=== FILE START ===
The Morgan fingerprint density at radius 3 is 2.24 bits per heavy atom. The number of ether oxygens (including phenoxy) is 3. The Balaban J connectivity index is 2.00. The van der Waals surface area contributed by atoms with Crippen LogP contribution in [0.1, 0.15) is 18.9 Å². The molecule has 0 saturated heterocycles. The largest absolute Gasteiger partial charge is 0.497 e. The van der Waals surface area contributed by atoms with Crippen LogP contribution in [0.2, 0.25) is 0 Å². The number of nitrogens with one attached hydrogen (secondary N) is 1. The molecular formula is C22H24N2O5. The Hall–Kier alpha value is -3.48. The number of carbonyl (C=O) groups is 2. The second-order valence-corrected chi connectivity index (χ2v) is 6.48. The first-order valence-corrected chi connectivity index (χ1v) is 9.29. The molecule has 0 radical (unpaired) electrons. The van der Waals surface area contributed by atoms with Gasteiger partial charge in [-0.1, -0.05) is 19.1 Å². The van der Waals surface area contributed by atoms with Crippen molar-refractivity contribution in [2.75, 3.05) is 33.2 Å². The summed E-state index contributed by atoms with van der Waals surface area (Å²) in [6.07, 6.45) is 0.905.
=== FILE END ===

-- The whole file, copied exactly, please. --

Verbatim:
The Morgan fingerprint density at radius 3 is 2.24 bits per heavy atom. The number of ether oxygens (including phenoxy) is 3. The Balaban J connectivity index is 2.00. The van der Waals surface area contributed by atoms with Crippen LogP contribution in [0.1, 0.15) is 18.9 Å². The molecule has 0 saturated heterocycles. The largest absolute Gasteiger partial charge is 0.497 e. The van der Waals surface area contributed by atoms with Crippen LogP contribution in [0.2, 0.25) is 0 Å². The number of nitrogens with one attached hydrogen (secondary N) is 1. The molecular formula is C22H24N2O5. The Hall–Kier alpha value is -3.48. The number of carbonyl (C=O) groups is 2. The second-order valence-corrected chi connectivity index (χ2v) is 6.48. The first-order valence-corrected chi connectivity index (χ1v) is 9.29. The molecule has 0 radical (unpaired) electrons. The van der Waals surface area contributed by atoms with Gasteiger partial charge in [-0.1, -0.05) is 19.1 Å². The van der Waals surface area contributed by atoms with Crippen molar-refractivity contribution in [2.75, 3.05) is 33.2 Å². The summed E-state index contributed by atoms with van der Waals surface area (Å²) in [6.07, 6.45) is 0.905.